The SEC has ordered the filing of a new national market system plan (NMS plan), specifically directing FINRA and 18 SROs associated with Cboe, Nasdaq, and NYSE to act jointly in developing the NMS plan.
The results are set to be published for public comment, and according to the SEC, the revised plan must: include a date by which it will become fully effective, alongside a prescribed timeline and periodic progress reports; require that all those involved be subject to the plan’s conflicts-of-interest and confidentiality policies; include specialised provisions regarding the sharing of protected information; and outline rules regarding the use of subcommittees.
The US Securities and Exchange Commission (SEC) ordered exchanges to submit new plans for governance of market data back in May 2020, in a bid to overhaul control over the equity consolidated tape and address conflicts of interest concerns.
The regulator at the time directed equity exchanges and the Financial Industry Regulatory Authority (FINRA) to propose a National Market System plan, to produce the public consolidated tape and disseminate the data.
Speaking at the time, Jay Clayton, chair of the SEC, stated: “Today’s action reflects careful analysis and deliberation on modernising and improving access to equity market data and, as a result, our equity market structure more generally.
“Today’s Commission action is based on extensive input from a broad range of investors and market participants and reflects the commitment of the women and men of the SEC to fairness in our markets and the interests of investors.”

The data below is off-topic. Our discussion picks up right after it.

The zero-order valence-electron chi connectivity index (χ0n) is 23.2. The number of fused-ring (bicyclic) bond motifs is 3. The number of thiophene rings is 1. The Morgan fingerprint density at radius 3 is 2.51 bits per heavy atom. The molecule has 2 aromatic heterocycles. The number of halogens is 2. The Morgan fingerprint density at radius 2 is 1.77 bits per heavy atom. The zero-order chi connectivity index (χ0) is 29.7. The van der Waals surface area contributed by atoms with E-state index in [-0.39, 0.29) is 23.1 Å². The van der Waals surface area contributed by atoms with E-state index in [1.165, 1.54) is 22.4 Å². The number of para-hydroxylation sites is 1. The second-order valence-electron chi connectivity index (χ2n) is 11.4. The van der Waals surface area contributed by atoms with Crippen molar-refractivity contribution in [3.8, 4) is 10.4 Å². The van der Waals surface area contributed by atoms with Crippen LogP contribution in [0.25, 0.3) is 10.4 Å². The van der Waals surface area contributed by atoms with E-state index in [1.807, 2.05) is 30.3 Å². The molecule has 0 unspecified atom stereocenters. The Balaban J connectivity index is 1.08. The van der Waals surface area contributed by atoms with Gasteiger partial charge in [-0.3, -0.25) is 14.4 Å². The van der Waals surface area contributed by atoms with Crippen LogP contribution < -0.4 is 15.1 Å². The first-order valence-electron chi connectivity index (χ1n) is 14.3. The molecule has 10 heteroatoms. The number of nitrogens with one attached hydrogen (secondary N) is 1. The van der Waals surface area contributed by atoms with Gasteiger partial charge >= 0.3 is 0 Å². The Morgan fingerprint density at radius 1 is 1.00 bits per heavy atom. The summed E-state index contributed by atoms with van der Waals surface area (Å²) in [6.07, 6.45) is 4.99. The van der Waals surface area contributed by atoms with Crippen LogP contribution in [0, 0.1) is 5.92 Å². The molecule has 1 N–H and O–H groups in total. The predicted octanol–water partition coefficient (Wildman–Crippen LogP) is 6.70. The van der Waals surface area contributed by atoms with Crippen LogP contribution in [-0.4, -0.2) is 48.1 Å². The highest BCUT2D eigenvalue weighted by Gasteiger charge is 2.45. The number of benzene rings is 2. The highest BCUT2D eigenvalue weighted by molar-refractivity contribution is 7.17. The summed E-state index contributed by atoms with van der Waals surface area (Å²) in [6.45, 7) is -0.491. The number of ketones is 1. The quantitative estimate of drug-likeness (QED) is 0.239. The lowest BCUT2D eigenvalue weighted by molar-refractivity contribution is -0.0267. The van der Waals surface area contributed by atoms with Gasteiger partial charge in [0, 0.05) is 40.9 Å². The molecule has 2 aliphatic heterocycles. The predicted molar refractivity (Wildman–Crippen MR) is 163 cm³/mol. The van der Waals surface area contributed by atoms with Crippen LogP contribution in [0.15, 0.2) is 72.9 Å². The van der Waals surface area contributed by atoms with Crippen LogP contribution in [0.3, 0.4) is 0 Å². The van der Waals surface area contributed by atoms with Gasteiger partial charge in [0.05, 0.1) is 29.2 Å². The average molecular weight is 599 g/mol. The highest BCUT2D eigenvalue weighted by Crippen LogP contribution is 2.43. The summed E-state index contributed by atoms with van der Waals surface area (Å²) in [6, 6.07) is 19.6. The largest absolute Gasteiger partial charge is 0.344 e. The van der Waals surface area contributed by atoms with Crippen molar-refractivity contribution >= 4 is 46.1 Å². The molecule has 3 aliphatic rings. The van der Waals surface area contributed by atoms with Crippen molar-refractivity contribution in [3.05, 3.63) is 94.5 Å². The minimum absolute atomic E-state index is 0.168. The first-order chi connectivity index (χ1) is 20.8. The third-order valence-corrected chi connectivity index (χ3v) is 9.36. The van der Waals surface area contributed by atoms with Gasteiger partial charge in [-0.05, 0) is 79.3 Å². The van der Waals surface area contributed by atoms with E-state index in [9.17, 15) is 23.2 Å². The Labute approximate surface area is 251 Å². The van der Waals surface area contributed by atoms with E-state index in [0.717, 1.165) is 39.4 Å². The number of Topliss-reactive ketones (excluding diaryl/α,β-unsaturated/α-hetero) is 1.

They have now moved forward, and last Friday ordered the filing of a new NMS plan “to replace the three existing national market system plans which govern the public dissemination of real-time, consolidated equity market data for national market system stocks”.
Under the current regime, exchange groups which include Nasdaq, NYSE and Cboe, hold total control and voting rights related to the production and dissemination of data– which has over time led market participants to believe that venues hold an unfair monopoly on the critical market data.
The conflict of interest specifically stems from the entities’ interest in maximising the viability of the data products they sell, and their regulatory responsibilities in overseeing the NMS plans.
Speaking in the most recent announcement from 1 September, the SEC explained: “Developments in technology and changes in the equity markets have heightened the inherent conflicts of interest […] This has raised concerns about whether the existing NMS plans for equity market data continue to fulfil their regulatory purpose to ensure the availability of information with respect to quotations for and transactions in securities.
“Today’s order addresses conflicts of interest inherent in the current governance structure of the existing equity data plans and is designed to improve the efficiency of NMS plan operations and the responsiveness of the plan to the concerns of market participants that are not self-regulatory organisations.”